WinFS, Integrated/Unified Storage, and Microsoft – Part 3

Although there are several ways to interpret the phrase “integrated storage” (or “unified storage”) one of the most important ones to focus on is that it creates a single store for Unstructured, Semi-Structured, and Structured types of storage.  The differences between these storage types, often seemingly small, are at the core of the technical, engineering, and political challenges involved in creating a new store.  So before diving into the history of Microsoft’s efforts it is valuable to discuss these three types of storage.

Unstructured Storage, the classic storage provided by operating system file systems, is something I’ve already discussed quite a bit in the previous parts of this series but want to add more clarity.  File Systems historically treat files as a bag of bits which can only be interpreted by an application.  They concern themselves with making it very fast to open a file, allocate space to it, stream bits to and from the file, and navigate to specific starting points in the file for performing streaming.  They also pay a lot of attention to maintaining the integrity of the storage device on which the file resides, and of providing certain very specific behaviors upon which an application (which might include a DBMS) can build more robust integrity.

The developers of File Systems tend to rebel against changes that violate the basic Unstructured Storage premises.  They want a very restricted fixed set of metadata about a file so they can make File Open very fast.  They don’t want to introduce concepts that require a lot of processing in the path of moving data between a raw storage device and the application (or network stack in the case of TransmitFile).  They don’t want to introduce complexity into kernel mode that risks the overall reliability of the operating system.  And they pay a huge amount of attention to the overall integrity of a “volume” and what happens when you move it between computer systems.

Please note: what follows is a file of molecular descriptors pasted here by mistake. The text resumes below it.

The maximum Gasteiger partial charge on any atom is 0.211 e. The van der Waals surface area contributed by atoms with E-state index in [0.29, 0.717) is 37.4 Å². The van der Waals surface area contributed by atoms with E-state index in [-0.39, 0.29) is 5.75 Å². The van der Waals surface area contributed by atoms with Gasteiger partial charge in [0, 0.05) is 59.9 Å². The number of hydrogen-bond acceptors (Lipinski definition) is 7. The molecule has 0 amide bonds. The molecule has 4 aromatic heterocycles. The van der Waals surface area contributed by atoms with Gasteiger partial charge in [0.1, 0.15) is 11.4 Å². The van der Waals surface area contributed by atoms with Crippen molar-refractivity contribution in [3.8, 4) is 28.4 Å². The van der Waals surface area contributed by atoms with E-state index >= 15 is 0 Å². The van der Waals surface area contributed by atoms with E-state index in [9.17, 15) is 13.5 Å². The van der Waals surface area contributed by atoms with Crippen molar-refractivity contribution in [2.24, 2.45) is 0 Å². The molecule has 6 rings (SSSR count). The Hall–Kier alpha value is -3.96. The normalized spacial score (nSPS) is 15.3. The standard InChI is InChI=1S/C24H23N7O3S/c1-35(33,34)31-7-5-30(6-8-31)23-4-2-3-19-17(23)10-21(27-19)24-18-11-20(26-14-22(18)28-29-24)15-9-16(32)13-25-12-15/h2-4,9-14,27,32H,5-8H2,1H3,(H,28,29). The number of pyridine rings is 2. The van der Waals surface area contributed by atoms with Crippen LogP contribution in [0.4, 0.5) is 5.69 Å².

It isn’t that File System developers haven’t responded to pressures for richer file systems, it is that they have done so in very careful and precise ways that mirror their core mission.  At DEC, for example, they introduced Record Management Services (RMS) to add some measure of structure on top of the core file system.  RMS turns a bag of bits into a collection of records of bits.  In the case of keyed access a set of bits within the records could be identified as a key which was then indexed allowing retrieval by key.  But once a record was retrieved the application was responsible for interpreting its contents.  Importantly RMS existing as a layer on top of the core file system, and didn’t run in kernel mode.

At Microsoft you can see numerous ways that the File System team tried to accommodate greater richness in the file system without perverting the core file system concepts.  For example, the need for making metadata dynamic or adding some of the things that the Semi-Structured Storage world needs was met by adding a secondary stream capability to files.  That is, the traditional concept of a file was that you had a single series of allocation units pointed to by a catalog entry.  NTFS gained the ability to have that catalog entry point to more than one stream of allocation units.  The primary stream represented the file as we normally know it.  An application could attach another stream to the file to hold whatever it wanted.  The file system guys really didn’t care, and they didn’t interpret the stream.  So this was a very natural extension.  They also created File System Filters as a means to allow extensions to the file system without modifying the core file system itself.

From an engineering and political standpoint you can see what might happen when you start discussing replacing something like NTFS with an Integrated Storage solution like WinFS.  How does it impact the boot path of the operating system?  How does it impact the reliability of the operating system?  What happens to scenarios like Web Servers or Network File Servers, which serve up bags of bits using standardized protocols.  And are evaluated by benchmarks, and against competition, that will neither benefit from nor suffer the cost of a richer file system?  How would the new file system impact minimum system requirements?  Does the namespace cross multiple volumes?  How would that impact the portability of volumes?  All very good questions that need to be addressed.